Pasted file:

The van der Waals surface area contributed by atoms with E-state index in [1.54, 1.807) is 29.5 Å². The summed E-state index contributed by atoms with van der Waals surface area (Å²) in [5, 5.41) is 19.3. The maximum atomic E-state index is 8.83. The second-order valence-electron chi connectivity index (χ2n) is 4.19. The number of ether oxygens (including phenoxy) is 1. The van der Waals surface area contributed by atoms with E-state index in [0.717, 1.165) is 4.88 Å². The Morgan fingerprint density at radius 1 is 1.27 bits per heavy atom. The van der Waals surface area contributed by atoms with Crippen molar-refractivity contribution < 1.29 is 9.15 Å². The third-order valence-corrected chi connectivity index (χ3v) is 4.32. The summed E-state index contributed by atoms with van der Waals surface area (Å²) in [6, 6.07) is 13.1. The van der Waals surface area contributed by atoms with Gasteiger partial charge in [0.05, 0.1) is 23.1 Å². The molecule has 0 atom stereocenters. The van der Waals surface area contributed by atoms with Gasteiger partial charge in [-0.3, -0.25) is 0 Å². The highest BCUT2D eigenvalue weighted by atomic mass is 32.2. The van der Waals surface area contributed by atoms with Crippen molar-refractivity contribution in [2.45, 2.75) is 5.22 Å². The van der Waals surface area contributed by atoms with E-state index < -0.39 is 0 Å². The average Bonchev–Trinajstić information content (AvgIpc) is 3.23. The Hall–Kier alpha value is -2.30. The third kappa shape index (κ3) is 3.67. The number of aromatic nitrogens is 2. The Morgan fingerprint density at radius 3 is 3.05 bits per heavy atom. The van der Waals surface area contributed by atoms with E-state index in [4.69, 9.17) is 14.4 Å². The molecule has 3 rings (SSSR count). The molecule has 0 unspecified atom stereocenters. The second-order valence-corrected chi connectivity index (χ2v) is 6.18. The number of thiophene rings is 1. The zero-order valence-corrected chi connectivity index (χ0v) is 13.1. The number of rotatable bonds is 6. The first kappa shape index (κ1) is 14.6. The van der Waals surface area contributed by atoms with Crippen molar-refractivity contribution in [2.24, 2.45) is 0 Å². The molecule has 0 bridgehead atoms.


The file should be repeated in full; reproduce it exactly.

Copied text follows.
The van der Waals surface area contributed by atoms with E-state index in [1.54, 1.807) is 29.5 Å². The summed E-state index contributed by atoms with van der Waals surface area (Å²) in [5, 5.41) is 19.3. The maximum atomic E-state index is 8.83. The second-order valence-electron chi connectivity index (χ2n) is 4.19. The number of ether oxygens (including phenoxy) is 1. The van der Waals surface area contributed by atoms with E-state index in [0.717, 1.165) is 4.88 Å². The Morgan fingerprint density at radius 1 is 1.27 bits per heavy atom. The van der Waals surface area contributed by atoms with Crippen molar-refractivity contribution < 1.29 is 9.15 Å². The third-order valence-corrected chi connectivity index (χ3v) is 4.32. The summed E-state index contributed by atoms with van der Waals surface area (Å²) in [6, 6.07) is 13.1. The van der Waals surface area contributed by atoms with Gasteiger partial charge in [0.05, 0.1) is 23.1 Å². The molecule has 0 atom stereocenters. The van der Waals surface area contributed by atoms with Gasteiger partial charge in [-0.3, -0.25) is 0 Å². The highest BCUT2D eigenvalue weighted by atomic mass is 32.2. The van der Waals surface area contributed by atoms with Crippen molar-refractivity contribution in [2.45, 2.75) is 5.22 Å². The van der Waals surface area contributed by atoms with E-state index < -0.39 is 0 Å². The average Bonchev–Trinajstić information content (AvgIpc) is 3.23. The Hall–Kier alpha value is -2.30. The third kappa shape index (κ3) is 3.67. The number of aromatic nitrogens is 2. The Morgan fingerprint density at radius 3 is 3.05 bits per heavy atom. The van der Waals surface area contributed by atoms with E-state index in [4.69, 9.17) is 14.4 Å². The molecule has 3 rings (SSSR count). The molecule has 0 unspecified atom stereocenters. The second-order valence-corrected chi connectivity index (χ2v) is 6.18. The number of thiophene rings is 1. The zero-order valence-corrected chi connectivity index (χ0v) is 13.1. The number of rotatable bonds is 6. The first kappa shape index (κ1) is 14.6. The van der Waals surface area contributed by atoms with Crippen molar-refractivity contribution in [2.24, 2.45) is 0 Å². The molecule has 0 bridgehead atoms.